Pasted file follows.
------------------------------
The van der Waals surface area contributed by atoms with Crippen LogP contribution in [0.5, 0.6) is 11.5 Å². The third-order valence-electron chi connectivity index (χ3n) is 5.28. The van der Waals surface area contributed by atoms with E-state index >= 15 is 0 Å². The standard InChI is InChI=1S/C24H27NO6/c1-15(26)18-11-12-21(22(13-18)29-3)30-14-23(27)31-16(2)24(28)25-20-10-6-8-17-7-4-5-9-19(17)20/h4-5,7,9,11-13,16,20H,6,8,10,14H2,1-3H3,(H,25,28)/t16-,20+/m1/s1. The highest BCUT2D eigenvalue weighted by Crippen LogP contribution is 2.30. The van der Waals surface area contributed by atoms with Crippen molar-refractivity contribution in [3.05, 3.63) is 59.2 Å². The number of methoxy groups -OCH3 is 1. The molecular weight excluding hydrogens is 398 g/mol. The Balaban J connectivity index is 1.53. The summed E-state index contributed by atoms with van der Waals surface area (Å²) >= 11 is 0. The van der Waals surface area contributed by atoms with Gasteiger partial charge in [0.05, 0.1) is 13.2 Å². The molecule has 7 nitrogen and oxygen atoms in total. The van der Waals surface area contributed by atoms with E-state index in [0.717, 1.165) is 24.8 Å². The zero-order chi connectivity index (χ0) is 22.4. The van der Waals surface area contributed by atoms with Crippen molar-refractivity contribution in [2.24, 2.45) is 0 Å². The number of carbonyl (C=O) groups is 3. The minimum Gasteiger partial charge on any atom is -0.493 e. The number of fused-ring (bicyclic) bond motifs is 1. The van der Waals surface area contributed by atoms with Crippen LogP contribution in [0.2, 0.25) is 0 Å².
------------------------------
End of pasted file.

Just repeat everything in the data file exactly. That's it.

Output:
The van der Waals surface area contributed by atoms with Crippen LogP contribution in [0.5, 0.6) is 11.5 Å². The third-order valence-electron chi connectivity index (χ3n) is 5.28. The van der Waals surface area contributed by atoms with E-state index >= 15 is 0 Å². The standard InChI is InChI=1S/C24H27NO6/c1-15(26)18-11-12-21(22(13-18)29-3)30-14-23(27)31-16(2)24(28)25-20-10-6-8-17-7-4-5-9-19(17)20/h4-5,7,9,11-13,16,20H,6,8,10,14H2,1-3H3,(H,25,28)/t16-,20+/m1/s1. The highest BCUT2D eigenvalue weighted by Crippen LogP contribution is 2.30. The van der Waals surface area contributed by atoms with Crippen molar-refractivity contribution in [3.05, 3.63) is 59.2 Å². The number of methoxy groups -OCH3 is 1. The molecular weight excluding hydrogens is 398 g/mol. The Balaban J connectivity index is 1.53. The summed E-state index contributed by atoms with van der Waals surface area (Å²) >= 11 is 0. The van der Waals surface area contributed by atoms with Gasteiger partial charge in [0.05, 0.1) is 13.2 Å². The molecule has 7 nitrogen and oxygen atoms in total. The van der Waals surface area contributed by atoms with E-state index in [0.717, 1.165) is 24.8 Å². The zero-order chi connectivity index (χ0) is 22.4. The van der Waals surface area contributed by atoms with Crippen molar-refractivity contribution in [2.24, 2.45) is 0 Å². The number of carbonyl (C=O) groups is 3. The minimum Gasteiger partial charge on any atom is -0.493 e. The number of fused-ring (bicyclic) bond motifs is 1. The van der Waals surface area contributed by atoms with Crippen LogP contribution in [0.2, 0.25) is 0 Å².